LEE'S SUMMIT, MO., June 27, 2013 -- In cooperation with the Federal Aviation Administration, the Aircraft Electronics Association played host to more than 50 attendees at this week's AML-STC Avionics Product Certification Workshop, which took place June 25-26 in the Dan Derby Center for Professional Development at the AEA's international headquarters in Lee's Summit, Mo.
The workshop was predicated on a discussion for a "case for safety" for general aviation aircraft retrofit avionics.
Attendees discussed a variety of issues and offered recommendations to address the workshop's agenda, which included:
- Breaking the cost barriers to avionics certification.
- Validation procedures for approved model lists under the bilateral aviation safety agreements between the U.S. and Europe, as well as Canada.
- Where are the true hidden costs of certification/method of compliance for avionics (EFIS, ADS-B, etc.)?
- What role production approval plays in the cost equation, and how Part 21 production (PMA) can be scaled for general aviation retrofit.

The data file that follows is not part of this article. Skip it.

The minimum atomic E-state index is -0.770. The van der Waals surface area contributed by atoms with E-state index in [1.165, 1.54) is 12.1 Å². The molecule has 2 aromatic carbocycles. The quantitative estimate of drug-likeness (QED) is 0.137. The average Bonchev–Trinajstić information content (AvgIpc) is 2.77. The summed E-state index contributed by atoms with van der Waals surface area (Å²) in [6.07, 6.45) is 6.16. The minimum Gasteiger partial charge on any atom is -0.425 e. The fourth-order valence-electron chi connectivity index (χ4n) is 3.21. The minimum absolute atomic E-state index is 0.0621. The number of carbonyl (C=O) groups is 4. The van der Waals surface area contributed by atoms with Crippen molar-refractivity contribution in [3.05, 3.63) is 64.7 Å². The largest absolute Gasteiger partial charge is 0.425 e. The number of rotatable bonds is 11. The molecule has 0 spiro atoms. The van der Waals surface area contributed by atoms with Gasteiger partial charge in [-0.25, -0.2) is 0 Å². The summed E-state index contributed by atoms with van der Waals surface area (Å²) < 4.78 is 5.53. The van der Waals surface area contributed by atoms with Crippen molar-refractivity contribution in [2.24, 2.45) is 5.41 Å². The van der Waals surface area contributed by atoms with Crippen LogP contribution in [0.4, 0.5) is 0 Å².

- Situation for retrofit avionics, from light GA to adding utility to the older commuter aircraft.
- Scalability of MOC for HIRF, lightning and software to reduce cost/complexity of avionics certification.
The workshop was a first step in addressing the challenges of certifying new systems using the AML-STC criteria. Additional workshops are planned to continue seeking solutions for streamlined and cost-effective certifications.
"In step with our efforts throughout many years of hosting new technology forums, including ADS-B and Wi-Fi workshops, along with the Avionics Rotorcraft Forums, this simply is a continuum of the AEA's efforts to bring both the avionics industry and the regulatory agencies together to focus on continuous improvements of the certification processes for avionics systems," said Ric Peri, AEA vice president of government and industry affairs.
For more information about the AEA, visit www.aea.net.
– 30 –
Founded in 1957, the Aircraft Electronics Association represents nearly 1,300 member companies in more than 40 countries, including approved maintenance organizations specializing in maintenance, repair and installation of aircraft electronics systems in general aviation aircraft. The AEA membership also includes manufacturers of aircraft electronics equipment, instrument repair facilities, instrument manufacturers, airframe manufacturers, test equipment manufacturers, major distributors, engineers and educational institutions.